Months after the storm, fate dealt him another, even more severe blow. During his first year as a ninth grade science teacher at John McDonogh High School, after several years as a public instructor at Audubon Aquarium of the Americas, he suffered a savage attack in his classroom from a student he describes simply as “too old to be a freshman.” After a stint in the hospital, he began a long process of restorative dental work that continues today.
Then last October, Peloquin, who still hasn’t moved back into his home, found his true calling – as local volunteer and donations coordinator for the Recovery School District of Louisiana, the state agency charged with administering many of New Orleans' troubled public schools. Every day, Peloquin, a 34-year-old native of New Orleans with roots as deep as any cypress tree – his mother is related to Huey Long – rallies a small army of corporate volunteers, community service organizations, students and church groups from across the country and around Louisiana to remodel classrooms, paint gymnasiums and build playgrounds. The challenge is a daunting one.
Yet, one day, one project and one volunteer group at a time with as many as a dozen projects going on at any given time, Peloquin transcends the lingering devastation and inspires those whose paths he crosses.
“His attitude sets him apart from anyone I’ve ever met or worked with,” says Sarah Pinsky, who has labored alongside Peloquin since last fall as director of Operation Playground, a Gulf Coast-focused Katrina recovery effort created by KaBOOM!, the 11-year-old, Washington-based nonprofit whose mission is to build community play spaces across North America. “He is so enthusiastic and resilient. Nothing gets him down. He has boundless energy and yet you know that underneath it all he faces the same stress and probably the same low moments that other people in New Orleans do. But you’d never know it. I think we’d be better off if the world had a lot more people like Troy in it.”
Adam Petermann, a 25-year-old program assistant at the Council of Chief State School Officers (CCSSO) in Washington, DC, joined Peloquin for two days at McDonogh 42 and Booker T. Washington High School in February, along with 40 other attendees from a CCSSO conference. “Troy embodies the people of New Orleans, overtly kind and jovial but with an inner sense of sadness and confusion brought about by the devastation of Katrina,” Petermann posted on the Internet after meeting Peloquin, who readily admits that the situation in New Orleans still overwhelms him. “It happens every day, until I get to where a group is working,” Peloquin says. “Then, once I get there, I feel pretty optimistic.” More importantly he adds, his work gives him a focus that helps him to survive. “If I didn’t have that, I don’t know that I’d be here,” he says with emotion.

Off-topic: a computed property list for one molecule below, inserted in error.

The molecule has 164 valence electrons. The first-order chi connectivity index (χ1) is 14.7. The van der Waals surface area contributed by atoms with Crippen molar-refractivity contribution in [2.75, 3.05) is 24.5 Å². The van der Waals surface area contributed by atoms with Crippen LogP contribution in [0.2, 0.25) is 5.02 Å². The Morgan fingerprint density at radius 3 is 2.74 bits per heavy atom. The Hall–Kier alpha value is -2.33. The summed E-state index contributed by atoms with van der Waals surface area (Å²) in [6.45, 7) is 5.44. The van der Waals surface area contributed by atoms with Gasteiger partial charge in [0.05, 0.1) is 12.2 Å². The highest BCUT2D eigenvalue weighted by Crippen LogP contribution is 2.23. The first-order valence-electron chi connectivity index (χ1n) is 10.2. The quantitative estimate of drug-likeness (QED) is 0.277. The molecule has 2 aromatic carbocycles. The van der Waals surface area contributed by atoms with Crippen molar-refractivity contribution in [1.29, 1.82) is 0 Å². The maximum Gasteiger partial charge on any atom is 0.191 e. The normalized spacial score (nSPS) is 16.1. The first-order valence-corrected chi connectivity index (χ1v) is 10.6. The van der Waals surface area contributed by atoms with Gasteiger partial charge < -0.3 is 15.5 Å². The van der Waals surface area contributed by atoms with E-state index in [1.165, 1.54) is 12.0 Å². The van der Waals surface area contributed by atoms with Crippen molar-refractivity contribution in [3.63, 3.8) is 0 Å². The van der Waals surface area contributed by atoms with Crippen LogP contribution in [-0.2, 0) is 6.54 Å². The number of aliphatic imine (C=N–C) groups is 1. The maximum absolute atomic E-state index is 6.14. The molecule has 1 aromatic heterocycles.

Among those whose partnership his extraordinary perseverance has inspired are Gil Zanchi, area general manager for Marriott Hotels in New Orleans and Etienne Tardy, director of corporate sales at the New Orleans Marriott on Canal Street.
“When you talk to Troy, you see that he’s genuine,” says Zanchi. “You see that he’s passionate about the city, about education, about rebuilding education in New Orleans.”
Zanchi and Tardy experienced that passion firsthand last March when they joined a group of corporate meeting planners, hosted by Marriott and HelmsBriscoe, the world’s largest site selection company, for a day of gymnasium painting at Frederick Douglass High School.
“Every person there worked harder and longer because a guy like Troy had asked them to from the bottom of his heart,” says Tardy. “Simply put, he’s a beacon of hope that people are drawn to.”
In fact, the one-day project at Douglass High had enormous impact at HelmsBriscoe.
“Working with Troy literally transformed the culture of our company,” says Executive Vice President Gary White, who wielded a paintbrush that day, too. “After the experience, a majority of our associates told us they wanted to include community service projects in all of our meetings across the country and we’re starting to do that now.”
Peloquin rarely does interviews because he wants the focus to stay on the cause and not on himself. “I’ve come to realize,” he says, “that it’s not the volunteer work that’s being done here. It’s about the volunteers getting a meaningful something out of it.”